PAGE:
The RNC provides the complete recorded remarks by Michael Steele, where he notes that re-capturing the 20th New York Congressional Seat and the NJ and VA gubernatorial races are the top priorities for 2009. 

Meanwhile, Mitt Romney’s PAC has his full remarks. If the economy remains an issue for the next few years, expect Romney to become a leader on this issue. Also to watch: Will Romney dominate at CPAC? If he does, it’ll become clear that he’s taking the Reagan path to victory–become a conservative leader over a period of time, then cash in. 

God, 2012 has already started. Anybody have any extra Xanax?

Moving the Party Forward

January 31, 2009 Leave a comment

There’s plenty of reaction across the blogosphere to the election of Michael Steele as Chairman of the RNC. One particularly interesting take come from an open letter to the Chairman by Matt Moon over at The Next Right. Of particular interest to me are two reccomendations:

Hold campaigns and local parties accountable. Patrick and Mindy give specific goals for Congressional and Senate races when it comes to raising money and recruiting online activists. Here’s what I would like to see. Ask every state and local party to give specific grassroots, electoral and fundraising goals. Publish those goals online. Reward parties that exceed expectations. Hold accountable those parties that fail to meet their goals. Shame works just as well as potential victory when it comes to incentivizing hard work and smart strategy.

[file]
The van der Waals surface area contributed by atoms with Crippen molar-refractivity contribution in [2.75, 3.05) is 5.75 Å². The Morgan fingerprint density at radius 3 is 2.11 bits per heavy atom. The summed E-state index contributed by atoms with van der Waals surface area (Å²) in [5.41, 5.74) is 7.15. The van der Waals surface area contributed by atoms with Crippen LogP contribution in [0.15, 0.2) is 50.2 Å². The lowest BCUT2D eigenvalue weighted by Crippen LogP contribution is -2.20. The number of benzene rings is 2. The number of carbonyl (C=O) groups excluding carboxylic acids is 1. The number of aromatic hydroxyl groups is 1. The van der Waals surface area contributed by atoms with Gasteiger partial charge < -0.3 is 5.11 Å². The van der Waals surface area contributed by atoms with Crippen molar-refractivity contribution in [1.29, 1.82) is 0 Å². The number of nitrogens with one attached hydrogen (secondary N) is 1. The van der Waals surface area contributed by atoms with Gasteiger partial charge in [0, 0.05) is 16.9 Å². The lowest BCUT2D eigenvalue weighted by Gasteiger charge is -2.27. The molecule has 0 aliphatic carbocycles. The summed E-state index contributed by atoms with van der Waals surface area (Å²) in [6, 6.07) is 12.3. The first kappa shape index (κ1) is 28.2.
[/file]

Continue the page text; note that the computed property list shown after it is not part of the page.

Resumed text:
Amen! While I am a bit skeptical that the RNC is going to be able or even want to reach all the way down to the county level, I think it is high time that someone hold county parties responsible, and at the VERY least provide clear directions and goals to the parties. My best idea at the moment: make it very clear to surrounding units what the goals are and publish whether or not those goals are being met. This will mean that not only internal but external pressure will be placed on chairs to shape up. Too often units become the equivalent of Republican Clubs in metro areas, and I bet you even many of them do more grassroots work than some units in the country. The excuse that committees are simply administrative bodies charged with holding a Lincoln Day Dinner and nominating candidates and that they should not be held accountable when goals are not met should be absolutely unacceptable in Steele’s RNC. 

I also wholeheartedly support the idea that the RNC should pursue a “vineyard” strategy to start at the very local level to produce not only good candidates but good ideas. Too often this is where troublesome politicians get their start. Take the case of Emmett Hanger, who started at the bottom and work his way up through the ranks based on his popularity and not on his ideas. We now have a Senator in that seat that is often extremely unresponsive to the ideas and suggestions of principled activists. However, we cannot expect the RNC to provide all the momentum here. I call upon all conservatives to PAY ATTENTION to local politics. These people will want to move up some day, but you need to be in the game to see if they are deserving of our support based on their principles, not just on their social network. Remember: Not everything that affects you and your family happens in Congress.